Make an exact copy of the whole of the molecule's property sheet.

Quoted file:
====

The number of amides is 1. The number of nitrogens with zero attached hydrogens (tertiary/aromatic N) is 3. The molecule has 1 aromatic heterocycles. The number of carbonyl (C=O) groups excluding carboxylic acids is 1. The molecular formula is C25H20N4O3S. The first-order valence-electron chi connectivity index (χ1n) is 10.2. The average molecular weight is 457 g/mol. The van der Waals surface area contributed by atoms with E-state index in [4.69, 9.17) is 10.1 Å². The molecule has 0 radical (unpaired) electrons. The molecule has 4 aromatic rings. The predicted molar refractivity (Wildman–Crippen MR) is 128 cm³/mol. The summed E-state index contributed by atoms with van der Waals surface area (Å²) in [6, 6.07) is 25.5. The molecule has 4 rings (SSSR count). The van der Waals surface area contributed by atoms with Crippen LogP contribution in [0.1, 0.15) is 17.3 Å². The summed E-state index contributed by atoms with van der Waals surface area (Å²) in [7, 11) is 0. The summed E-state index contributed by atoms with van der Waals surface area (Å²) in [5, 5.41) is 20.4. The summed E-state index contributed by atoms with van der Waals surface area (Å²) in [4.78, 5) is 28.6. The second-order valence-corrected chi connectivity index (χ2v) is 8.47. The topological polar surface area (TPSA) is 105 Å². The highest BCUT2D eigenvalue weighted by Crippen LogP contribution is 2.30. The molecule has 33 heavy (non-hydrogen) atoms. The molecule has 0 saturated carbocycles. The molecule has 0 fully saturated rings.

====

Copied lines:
The number of amides is 1. The number of nitrogens with zero attached hydrogens (tertiary/aromatic N) is 3. The molecule has 1 aromatic heterocycles. The number of carbonyl (C=O) groups excluding carboxylic acids is 1. The molecular formula is C25H20N4O3S. The first-order valence-electron chi connectivity index (χ1n) is 10.2. The average molecular weight is 457 g/mol. The van der Waals surface area contributed by atoms with E-state index in [4.69, 9.17) is 10.1 Å². The molecule has 0 radical (unpaired) electrons. The molecule has 4 aromatic rings. The predicted molar refractivity (Wildman–Crippen MR) is 128 cm³/mol. The summed E-state index contributed by atoms with van der Waals surface area (Å²) in [6, 6.07) is 25.5. The molecule has 4 rings (SSSR count). The van der Waals surface area contributed by atoms with Crippen LogP contribution in [0.1, 0.15) is 17.3 Å². The summed E-state index contributed by atoms with van der Waals surface area (Å²) in [7, 11) is 0. The summed E-state index contributed by atoms with van der Waals surface area (Å²) in [5, 5.41) is 20.4. The summed E-state index contributed by atoms with van der Waals surface area (Å²) in [4.78, 5) is 28.6. The second-order valence-corrected chi connectivity index (χ2v) is 8.47. The topological polar surface area (TPSA) is 105 Å². The highest BCUT2D eigenvalue weighted by Crippen LogP contribution is 2.30. The molecule has 33 heavy (non-hydrogen) atoms. The molecule has 0 saturated carbocycles. The molecule has 0 fully saturated rings.